Here, as in the cases cited above, the processing of bulk imported pharmaceuticals into dosage form will not result in a substantial transformation. In this case, the processing begins with Belgian- or Swiss-origin bulk nicotinic acid and, after this product is combined with inactive ingredients in India, results in niacin ER tablets in individual doses of 500 milligrams, 750 milligrams, or 1000 milligrams. Although Lupin refers to the final product as niacin, it is also commonly known as nicotinic acid. See WebMD, Niacin ER, http://webmd.com/​drugs/​2/​drug-3745-9126/​niacin-oral/​niacin-extended-release-oral/​details (last visited June 22, 2017). Because the product is referred to as nicotinic acid both before and after the Indian processing, no change in name occurs in India. Furthermore, no change in character occurs in India because the nicotinic acid maintains the same chemical and physical properties both before and after the Indian processing. Finally, because the imported, bulk-form nicotinic acid had a predetermined medicinal use as an antihyperlipidemic agent, no change in use occurs after processing in India. Under these circumstances, and consistent with previous CBP rulings, we find that the country of origin of the final product is Start Printed Page 40790Belgium or Switzerland, where the active ingredient was produced.

HOLDING:

The country of origin of the niacin ER tablets for purposes of U.S. Government procurement is Belgium or Switzerland.

ATTACHMENT D

HQ H284694

August 22, 2017

OT:RR:CTF:VS H284694 RMC

CATEGORY: Origin

Kevin J. Maynard

Wiley Rein LLP

1776 K St. NW

Washington, DC 20006

Re: U.S. Government Procurement; Country of Origin of Calcium Acetate Capsules; Substantial Transformation

Dear Mr. Maynard:

This is in response to your letter, dated March 20, 2017, requesting a final determination on behalf of Lupin Pharmaceuticals, Inc. (“Lupin”) pursuant to subpart B of Part 177 of the U.S. Customs and Border Protection (“CBP”) Regulations (19 CFR Part 177). Under these regulations, which implement Title III of the Trade Agreements Act of 1979 (“TAA”), as amended (19 U.S.C. 2511 et seq.), CBP issues country of origin advisory rulings and final determinations as to whether an article is or would be a product of a designated country or instrumentality for the purposes of granting waivers of certain “Buy American” restrictions in U.S. law or for products offered for sale to the U.S. Government. This final determination concerns the country of origin of calcium acetate capsules. As a U.S. importer, Lupin is a party-at-interest within the meaning of 19 CFR 177.22(d)(1) and is entitled to request this final determination.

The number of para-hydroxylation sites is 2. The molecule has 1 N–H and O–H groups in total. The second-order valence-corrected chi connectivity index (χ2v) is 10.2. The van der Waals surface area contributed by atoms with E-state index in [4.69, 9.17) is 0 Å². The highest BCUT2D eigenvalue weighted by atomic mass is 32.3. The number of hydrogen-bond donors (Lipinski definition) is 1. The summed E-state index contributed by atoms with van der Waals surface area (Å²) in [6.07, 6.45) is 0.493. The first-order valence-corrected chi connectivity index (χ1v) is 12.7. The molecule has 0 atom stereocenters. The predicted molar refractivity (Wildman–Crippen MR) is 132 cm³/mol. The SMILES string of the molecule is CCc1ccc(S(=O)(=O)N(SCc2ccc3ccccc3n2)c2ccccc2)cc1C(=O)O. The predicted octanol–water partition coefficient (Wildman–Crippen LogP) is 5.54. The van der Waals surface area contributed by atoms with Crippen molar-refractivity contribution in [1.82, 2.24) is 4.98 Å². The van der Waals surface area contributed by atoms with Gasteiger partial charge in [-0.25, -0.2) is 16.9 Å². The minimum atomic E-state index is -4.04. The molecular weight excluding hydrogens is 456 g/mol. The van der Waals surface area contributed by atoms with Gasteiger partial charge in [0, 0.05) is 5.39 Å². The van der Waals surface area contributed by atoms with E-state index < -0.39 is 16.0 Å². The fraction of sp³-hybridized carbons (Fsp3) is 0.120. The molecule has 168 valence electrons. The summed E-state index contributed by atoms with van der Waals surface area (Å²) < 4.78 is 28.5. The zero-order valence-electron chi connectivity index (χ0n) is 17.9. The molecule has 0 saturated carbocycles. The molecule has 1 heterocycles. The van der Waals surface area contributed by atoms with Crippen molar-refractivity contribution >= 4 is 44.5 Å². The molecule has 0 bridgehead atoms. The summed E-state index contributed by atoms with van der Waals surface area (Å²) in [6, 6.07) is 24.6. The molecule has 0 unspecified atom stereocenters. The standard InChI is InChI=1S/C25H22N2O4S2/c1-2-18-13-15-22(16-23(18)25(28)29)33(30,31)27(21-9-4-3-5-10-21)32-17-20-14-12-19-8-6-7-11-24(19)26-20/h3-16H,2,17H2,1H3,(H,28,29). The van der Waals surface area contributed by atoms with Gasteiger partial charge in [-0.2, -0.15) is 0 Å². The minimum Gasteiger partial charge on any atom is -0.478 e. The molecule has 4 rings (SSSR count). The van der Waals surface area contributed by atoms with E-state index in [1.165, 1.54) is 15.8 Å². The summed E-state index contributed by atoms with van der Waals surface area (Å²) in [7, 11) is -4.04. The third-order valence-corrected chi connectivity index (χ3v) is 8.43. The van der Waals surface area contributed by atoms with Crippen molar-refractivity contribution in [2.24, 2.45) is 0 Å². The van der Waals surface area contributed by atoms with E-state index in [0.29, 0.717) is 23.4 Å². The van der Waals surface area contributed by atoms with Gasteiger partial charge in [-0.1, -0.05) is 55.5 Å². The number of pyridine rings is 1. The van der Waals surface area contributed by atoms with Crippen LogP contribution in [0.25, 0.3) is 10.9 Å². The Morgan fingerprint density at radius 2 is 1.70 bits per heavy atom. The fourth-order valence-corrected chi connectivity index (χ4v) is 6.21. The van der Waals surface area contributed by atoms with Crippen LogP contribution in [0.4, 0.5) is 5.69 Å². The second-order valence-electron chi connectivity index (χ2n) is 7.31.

You have asked that certain information submitted in connection with this ruling request be treated as confidential. Inasmuch as this request conforms to the requirements of 19 CFR 177.2(b)(7), the request for confidentiality is approved. The information contained within brackets and all attachments to this ruling request, forwarded to our office, will not be released to the public and will be withheld from published versions of this ruling.

FACTS:

Lupin is a subsidiary of Lupin Limited, one of the five largest pharmaceutical companies in India. At issue in this case are calcium acetate capsules, in doses of 667 milligrams, which you describe as a “ `antihyperphosphatemic' or `phosphate binder' that is used to reduce the levels of phosphate in the blood.”